Resisting Biometrics/Evolving Cyberebonics

To extend the point further, Biometrics also assumes that the subjects of it’s ‘othering’ gaze reside wholly and definably within the realm of the body, and the body when seen in isolation/opposition to the cerebral and technological is conventionally the domain of the ‘black’. It therefore becomes a double imperative that the presumptions which underlie this set of binary oppositions is subjected to scrutiny, especially at those points within which the black subject, as artist, technologist, researcher or end user becomes a key actor within the technological domain.Much has been written about the multiple ways in which artists of colour have constructed complex strategies through which our assumed exclusion from the technological domain is systematically challenged. Musical traditions for example, so often misread as the exclusive domain of the body, has, in notable cases, such as within the evolution of Jamaican Reggae, been generated through a complex and evolutionary exchange between social and festive forms and available sound recording, broadcast and distribution technologies. The further evolutionary development of related dance-hall and DJ orientated forms such as hip-hop and the resultant mushrooming of myriad dance music styles are further evidence of the impact of digital sampling and sequencing tool sets when applied within a ‘black’ creative context.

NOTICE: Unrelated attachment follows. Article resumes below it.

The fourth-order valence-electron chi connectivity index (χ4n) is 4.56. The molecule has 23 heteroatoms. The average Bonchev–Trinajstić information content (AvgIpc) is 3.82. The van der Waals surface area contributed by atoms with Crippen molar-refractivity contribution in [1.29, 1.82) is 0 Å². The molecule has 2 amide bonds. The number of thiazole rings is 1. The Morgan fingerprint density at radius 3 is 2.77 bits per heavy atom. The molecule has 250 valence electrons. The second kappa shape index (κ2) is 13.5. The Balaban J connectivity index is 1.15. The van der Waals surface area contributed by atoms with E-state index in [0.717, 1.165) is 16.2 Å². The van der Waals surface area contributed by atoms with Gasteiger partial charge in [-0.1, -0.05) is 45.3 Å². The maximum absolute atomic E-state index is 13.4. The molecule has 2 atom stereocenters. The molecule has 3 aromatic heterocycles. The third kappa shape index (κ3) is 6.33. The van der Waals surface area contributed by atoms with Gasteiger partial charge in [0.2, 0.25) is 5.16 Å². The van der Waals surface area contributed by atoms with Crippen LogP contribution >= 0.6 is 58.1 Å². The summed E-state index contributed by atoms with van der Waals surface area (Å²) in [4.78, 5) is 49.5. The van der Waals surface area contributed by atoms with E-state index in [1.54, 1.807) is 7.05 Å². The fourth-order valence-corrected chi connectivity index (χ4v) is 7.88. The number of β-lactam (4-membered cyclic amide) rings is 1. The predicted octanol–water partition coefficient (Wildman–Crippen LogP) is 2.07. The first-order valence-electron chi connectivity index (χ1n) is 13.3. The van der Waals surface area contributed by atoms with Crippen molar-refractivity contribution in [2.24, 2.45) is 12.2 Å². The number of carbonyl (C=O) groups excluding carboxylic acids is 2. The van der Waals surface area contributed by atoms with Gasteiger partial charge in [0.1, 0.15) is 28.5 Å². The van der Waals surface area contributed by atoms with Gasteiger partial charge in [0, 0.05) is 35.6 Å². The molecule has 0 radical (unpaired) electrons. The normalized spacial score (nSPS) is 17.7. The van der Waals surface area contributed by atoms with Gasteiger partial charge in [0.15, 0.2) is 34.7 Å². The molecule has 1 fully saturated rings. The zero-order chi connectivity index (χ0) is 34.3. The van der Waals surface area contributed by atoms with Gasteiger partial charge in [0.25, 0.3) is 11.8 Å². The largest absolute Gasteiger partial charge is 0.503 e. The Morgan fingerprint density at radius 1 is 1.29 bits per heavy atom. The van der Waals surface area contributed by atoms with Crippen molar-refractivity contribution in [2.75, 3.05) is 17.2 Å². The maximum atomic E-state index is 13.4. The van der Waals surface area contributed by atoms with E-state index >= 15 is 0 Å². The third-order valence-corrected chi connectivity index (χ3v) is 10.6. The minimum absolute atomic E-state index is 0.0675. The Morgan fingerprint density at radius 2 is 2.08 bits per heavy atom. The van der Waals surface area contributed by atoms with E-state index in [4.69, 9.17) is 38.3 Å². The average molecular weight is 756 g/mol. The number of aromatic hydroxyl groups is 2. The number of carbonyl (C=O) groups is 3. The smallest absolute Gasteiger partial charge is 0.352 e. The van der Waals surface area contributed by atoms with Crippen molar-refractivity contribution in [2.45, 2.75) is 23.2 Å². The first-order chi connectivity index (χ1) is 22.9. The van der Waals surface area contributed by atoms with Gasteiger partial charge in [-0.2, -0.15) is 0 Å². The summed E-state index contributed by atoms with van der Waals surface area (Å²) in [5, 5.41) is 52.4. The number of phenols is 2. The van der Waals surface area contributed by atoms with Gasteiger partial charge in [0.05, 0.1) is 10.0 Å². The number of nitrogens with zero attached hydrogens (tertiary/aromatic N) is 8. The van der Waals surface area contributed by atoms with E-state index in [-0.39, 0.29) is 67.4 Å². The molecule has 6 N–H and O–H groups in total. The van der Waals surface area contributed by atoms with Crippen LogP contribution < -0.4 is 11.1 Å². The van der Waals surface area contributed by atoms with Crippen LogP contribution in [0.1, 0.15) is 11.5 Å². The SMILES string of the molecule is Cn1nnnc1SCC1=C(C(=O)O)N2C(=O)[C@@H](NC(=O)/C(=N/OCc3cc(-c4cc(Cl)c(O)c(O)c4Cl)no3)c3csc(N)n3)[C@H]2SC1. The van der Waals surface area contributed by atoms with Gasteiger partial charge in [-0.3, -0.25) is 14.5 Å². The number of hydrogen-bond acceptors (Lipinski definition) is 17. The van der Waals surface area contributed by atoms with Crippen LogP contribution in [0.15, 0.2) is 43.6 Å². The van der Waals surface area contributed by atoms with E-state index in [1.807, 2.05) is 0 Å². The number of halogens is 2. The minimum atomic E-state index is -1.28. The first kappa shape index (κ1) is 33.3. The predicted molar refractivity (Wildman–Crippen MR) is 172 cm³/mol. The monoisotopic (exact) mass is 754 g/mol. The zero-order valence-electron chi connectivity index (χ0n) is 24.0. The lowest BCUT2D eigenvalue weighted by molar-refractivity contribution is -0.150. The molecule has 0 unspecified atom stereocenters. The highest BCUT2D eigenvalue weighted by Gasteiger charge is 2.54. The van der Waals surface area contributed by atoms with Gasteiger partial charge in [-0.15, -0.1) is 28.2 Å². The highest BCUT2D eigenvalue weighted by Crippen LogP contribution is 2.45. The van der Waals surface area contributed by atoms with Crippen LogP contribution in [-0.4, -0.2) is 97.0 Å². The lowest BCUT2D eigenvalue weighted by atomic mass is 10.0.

The perception of the black artist as an innovative end user of digital technologies within both contemporary music and the visual and filmic arts has by now percolated through into the popular consciousness. More contentious perhaps is the perception of the black as key and active player within the innovation of the technological toolsets themselves, as scientist, programmer and innovator.

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